” I have always been drawn to rhythm. Growing up near Byron Bay, I was lucky enough to often stumble across the familiar sound of a drumming circle at markets, on the beach, and in the
streets. Drums for me always imposed a “Pied Piper effect” and I couldn’t help but follow the sound until I found the source! But I was a piano player, and it wasn’t until about the age of about 18, in a moment of inspired spontaneity, that I bought my first djembe.
To begin with, drumming for me was a solitary activity. I loved to escape from the pressures of the day by drumming alone at the nearby oval. I would often lose track of time. Drumming had become my form of meditation – it would always bring me back to the moment.
In my early twenties, I joined a samba-inspired community drumming group and discovered the feeling of connectivity, power and sheer joy that came from drumming with others. My weekly interaction with this diverse group of drummers was an important time for me in realising the potential of the drum in building social cohesion and community. By this stage, the rhythm-addiction was truly starting to take hold. I sought out a local percussion teacher to equip me with a better understanding of technique and signed up to whatever percussion workshops came my way!
Completing the African Drumming Teacher Training Course with Simon was a significant moment in my growth as a djembe player, and the skills and knowledge I acquired from this training equipped me with the confidence and practical understanding to implement drumming within my teaching practice. Over the years, I have had the pleasure of teaching hundreds of children to drum across a variety of school settings. I am currently studying a Master of Education and conducting a research thesis on drumming and student engagement. I am continually amazed by the great capacity the djembe holds as a teaching tool and the way in which it provides dynamic learning opportunities and life lessons.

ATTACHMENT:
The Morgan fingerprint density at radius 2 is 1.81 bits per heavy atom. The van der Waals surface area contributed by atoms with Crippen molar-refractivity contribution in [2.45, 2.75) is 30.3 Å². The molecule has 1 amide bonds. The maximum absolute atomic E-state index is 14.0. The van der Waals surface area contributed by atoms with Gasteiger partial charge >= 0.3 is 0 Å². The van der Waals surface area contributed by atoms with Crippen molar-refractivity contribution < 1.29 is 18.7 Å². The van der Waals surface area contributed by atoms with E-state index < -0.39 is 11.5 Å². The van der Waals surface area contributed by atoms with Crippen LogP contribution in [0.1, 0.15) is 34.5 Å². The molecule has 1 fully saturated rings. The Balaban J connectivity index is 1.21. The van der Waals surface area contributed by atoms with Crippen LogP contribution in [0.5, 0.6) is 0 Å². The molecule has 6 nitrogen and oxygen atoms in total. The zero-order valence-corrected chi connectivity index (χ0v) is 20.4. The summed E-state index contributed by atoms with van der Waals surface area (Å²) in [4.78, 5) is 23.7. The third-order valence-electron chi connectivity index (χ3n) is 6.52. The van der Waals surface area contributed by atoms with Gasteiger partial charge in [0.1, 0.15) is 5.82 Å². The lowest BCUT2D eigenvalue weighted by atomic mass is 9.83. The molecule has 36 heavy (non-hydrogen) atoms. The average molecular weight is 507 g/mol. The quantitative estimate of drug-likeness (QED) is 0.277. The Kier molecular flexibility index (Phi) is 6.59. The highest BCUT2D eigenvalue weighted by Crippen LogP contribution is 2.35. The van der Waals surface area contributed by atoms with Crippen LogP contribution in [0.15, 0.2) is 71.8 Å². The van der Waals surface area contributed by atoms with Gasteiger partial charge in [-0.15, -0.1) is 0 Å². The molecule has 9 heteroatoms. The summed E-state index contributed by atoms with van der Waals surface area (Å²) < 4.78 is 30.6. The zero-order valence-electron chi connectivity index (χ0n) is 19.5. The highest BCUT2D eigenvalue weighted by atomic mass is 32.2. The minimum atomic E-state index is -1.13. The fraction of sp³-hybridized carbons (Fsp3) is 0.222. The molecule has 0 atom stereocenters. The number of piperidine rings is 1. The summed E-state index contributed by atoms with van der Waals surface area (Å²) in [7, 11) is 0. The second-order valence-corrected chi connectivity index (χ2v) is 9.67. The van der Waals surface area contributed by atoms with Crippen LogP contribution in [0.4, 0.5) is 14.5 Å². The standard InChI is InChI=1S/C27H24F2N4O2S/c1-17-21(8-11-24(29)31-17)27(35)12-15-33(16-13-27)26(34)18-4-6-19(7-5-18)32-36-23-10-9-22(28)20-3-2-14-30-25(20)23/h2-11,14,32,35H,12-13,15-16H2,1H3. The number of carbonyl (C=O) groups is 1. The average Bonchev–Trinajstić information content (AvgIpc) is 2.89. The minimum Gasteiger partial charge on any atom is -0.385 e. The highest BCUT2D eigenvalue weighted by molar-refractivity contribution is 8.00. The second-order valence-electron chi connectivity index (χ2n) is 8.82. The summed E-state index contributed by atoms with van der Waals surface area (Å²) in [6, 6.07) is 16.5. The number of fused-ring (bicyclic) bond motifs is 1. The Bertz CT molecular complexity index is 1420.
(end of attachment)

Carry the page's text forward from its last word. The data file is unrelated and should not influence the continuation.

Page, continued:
It has been a great privilege to have the opportunity to assist with facilitating the African Drumming Teacher Training Course for the past couple of years. Working with the African Drumming team is such a joy – they are a talented bunch who have a genuine enthusiasm for the work they do. Since moving to Victoria 18 months ago, I have also been running weekly drumming classes in my hometown of Wangaratta. The djembe never fails to bring together people from all walks of life, and I feel so lucky to get to spend time grooving with such an awesome bunch of people each week.
I think the djembe is often dismissed as a simple and undemanding instrument. This couldn’t be further from the truth. The djembe demands a high degree of physicality, cognition and emotion that forges self-development as well as strong connections with others. I think it’s the perfect instrument: it is accessible to all – but the road to mastery requires a high degree of technicality, musical sensitivity, self-awareness and group cohesion.
I look forward to continuing my journey down that road. Learning to play djembe can open the door to a wealth of rich experiences – I encourage everyone to give it a go!”